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Panasonic SC-PT750 review: Panasonic SC-PT750

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MSRP: $399.95

The Good Feature-packed, budget-priced home theater in a box with wireless surround speakers; HDMI output with 720p/1080i/1080p video upscaling; includes iPod dock; impressive sound from small speakers; tiny, but powerful subwoofer; XM Satellite radio ready.

The Bad Spotty connectivity suite--no digital audio inputs, no video inputs; lackluster DVD upscaling quality.

The Bottom Line While it's short on inputs, Panasonic's affordable SC-PT750 delivers DVD upscaling, wireless surround speakers, an iPod dock, and some surprisingly decent sound quality for a great price.

Visit for details.

7.3 Overall
  • Design 7
  • Features 8
  • Performance 7

Panasonic offers at least half a dozen home-theater-in-a-box systems (HTIBs) for 2007, and telling the difference between them can sometimes be a challenge. The entry-level SC-PT650 model, for instance, includes a five-disc CD/DVD changer, HDMI output with 1080p upscaling, XM satellite compatibility, and an included iPod dock--all of which were once high-end, upscale features--for an amazing $300 list price (and even less online). But for less than $100 more--in some cases, a lot less--the step-up SC-PT750 model adds a stately black color and an included wireless rear-speaker system. Its microsized subwoofer packs quite a wallop, and its overall sound quality is surprisingly accomplished considering its price tag. All in all, the SC-PT750 gives a better return on your money--assuming you're going to take advantage of that wireless rear-speaker feature.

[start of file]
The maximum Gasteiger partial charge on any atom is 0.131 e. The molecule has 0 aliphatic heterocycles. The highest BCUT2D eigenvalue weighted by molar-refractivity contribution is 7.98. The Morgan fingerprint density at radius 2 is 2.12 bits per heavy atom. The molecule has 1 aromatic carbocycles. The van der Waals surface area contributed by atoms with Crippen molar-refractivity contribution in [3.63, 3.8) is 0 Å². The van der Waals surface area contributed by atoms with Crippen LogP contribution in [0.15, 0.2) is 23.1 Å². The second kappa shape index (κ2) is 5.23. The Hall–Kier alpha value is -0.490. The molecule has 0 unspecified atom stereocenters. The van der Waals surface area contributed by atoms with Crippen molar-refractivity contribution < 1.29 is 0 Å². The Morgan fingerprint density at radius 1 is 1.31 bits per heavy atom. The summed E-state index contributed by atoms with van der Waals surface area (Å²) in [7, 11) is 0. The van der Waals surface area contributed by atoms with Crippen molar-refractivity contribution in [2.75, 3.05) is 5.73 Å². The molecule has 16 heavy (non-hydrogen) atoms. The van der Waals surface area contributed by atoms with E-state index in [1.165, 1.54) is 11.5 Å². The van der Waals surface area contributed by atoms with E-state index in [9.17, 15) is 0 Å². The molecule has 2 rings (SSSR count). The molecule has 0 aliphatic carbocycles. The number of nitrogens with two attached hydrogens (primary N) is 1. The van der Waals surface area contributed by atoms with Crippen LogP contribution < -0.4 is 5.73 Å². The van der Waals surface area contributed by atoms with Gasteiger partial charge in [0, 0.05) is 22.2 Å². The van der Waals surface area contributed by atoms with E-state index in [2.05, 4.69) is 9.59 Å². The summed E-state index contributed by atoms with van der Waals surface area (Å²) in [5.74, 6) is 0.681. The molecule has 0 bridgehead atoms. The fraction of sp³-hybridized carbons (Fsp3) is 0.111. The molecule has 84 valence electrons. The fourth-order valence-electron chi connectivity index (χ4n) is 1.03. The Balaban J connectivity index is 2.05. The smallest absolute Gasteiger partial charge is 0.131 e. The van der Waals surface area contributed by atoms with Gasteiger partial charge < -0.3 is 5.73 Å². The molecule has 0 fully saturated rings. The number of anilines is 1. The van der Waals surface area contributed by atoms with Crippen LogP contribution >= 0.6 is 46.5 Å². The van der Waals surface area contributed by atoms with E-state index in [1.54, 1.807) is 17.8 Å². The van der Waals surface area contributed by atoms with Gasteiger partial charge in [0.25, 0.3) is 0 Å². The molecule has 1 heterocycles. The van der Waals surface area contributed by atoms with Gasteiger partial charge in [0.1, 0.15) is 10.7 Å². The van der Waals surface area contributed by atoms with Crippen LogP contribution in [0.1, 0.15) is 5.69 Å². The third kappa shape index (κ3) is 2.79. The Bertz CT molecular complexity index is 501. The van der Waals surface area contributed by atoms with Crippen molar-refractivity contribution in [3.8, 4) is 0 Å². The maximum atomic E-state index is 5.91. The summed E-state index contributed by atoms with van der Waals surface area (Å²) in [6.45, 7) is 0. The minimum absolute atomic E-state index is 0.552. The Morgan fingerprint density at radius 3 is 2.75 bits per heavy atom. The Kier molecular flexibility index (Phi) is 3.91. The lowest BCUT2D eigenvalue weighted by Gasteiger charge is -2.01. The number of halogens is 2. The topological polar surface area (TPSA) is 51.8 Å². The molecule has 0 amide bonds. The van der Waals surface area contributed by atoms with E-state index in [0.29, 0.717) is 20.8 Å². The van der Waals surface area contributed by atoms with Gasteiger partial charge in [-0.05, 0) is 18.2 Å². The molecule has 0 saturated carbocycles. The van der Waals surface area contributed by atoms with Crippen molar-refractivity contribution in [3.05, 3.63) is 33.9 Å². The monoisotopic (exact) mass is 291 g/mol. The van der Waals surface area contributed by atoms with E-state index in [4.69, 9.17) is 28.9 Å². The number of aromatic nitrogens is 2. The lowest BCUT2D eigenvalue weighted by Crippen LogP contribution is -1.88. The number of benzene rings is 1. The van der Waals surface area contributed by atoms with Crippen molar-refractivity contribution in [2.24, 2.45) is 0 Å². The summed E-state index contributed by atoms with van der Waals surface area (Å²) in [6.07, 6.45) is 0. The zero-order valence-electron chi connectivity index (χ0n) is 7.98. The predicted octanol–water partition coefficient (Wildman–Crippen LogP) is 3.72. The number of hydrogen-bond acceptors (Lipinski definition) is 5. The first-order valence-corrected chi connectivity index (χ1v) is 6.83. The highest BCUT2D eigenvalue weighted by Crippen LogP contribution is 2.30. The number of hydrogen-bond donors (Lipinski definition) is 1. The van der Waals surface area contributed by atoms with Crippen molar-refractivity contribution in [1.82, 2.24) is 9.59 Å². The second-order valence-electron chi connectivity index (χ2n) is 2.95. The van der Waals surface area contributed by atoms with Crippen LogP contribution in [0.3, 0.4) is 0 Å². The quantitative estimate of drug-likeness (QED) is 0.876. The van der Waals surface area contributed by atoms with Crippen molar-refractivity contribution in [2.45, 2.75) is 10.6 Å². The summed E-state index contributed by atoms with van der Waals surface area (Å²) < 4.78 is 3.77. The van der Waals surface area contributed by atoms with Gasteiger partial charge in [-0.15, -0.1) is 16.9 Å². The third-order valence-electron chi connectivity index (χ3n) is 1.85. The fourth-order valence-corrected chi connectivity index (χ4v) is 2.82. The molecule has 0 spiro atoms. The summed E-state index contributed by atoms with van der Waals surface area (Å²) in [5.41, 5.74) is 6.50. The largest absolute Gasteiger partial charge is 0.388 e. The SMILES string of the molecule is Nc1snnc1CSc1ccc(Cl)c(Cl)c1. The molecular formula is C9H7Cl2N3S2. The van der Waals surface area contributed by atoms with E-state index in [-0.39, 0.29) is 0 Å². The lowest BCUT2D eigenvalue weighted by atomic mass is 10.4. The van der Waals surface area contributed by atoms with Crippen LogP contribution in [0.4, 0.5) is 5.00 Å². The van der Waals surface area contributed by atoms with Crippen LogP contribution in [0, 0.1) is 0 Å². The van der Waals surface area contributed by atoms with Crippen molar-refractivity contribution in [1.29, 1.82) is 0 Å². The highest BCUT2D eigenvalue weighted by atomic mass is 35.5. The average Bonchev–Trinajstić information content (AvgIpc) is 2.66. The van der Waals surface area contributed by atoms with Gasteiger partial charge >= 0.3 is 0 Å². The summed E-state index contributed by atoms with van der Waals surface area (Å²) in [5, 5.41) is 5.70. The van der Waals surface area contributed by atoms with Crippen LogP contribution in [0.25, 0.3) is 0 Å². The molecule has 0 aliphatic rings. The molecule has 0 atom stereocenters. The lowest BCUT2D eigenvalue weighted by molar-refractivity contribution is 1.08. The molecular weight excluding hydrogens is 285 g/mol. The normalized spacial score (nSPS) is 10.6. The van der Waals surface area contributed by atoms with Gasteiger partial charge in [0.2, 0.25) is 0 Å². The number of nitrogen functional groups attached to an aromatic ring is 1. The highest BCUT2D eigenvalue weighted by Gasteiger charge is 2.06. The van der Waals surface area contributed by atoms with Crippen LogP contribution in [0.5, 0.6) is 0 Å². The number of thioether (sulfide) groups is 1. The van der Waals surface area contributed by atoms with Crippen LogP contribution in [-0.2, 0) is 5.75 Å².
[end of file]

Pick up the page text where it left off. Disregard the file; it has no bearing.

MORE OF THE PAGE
The brains of the Panasonic SC-PT750 is a low-profile black "head unit" that houses the receiver and five-disc CD/DVD changer. It stands a hair under 3 inches high, and a little less than 17 inches wide and deep. The front panel's small buttons and controls are fairly easy to see and use, while the DVD changer mechanism went about its business smoothly. Loading and unloading discs was a reasonably quick and quiet operation. One little thing we didn't like: the receiver doesn't have a volume control knob; instead, you're stuck with a volume up/down button.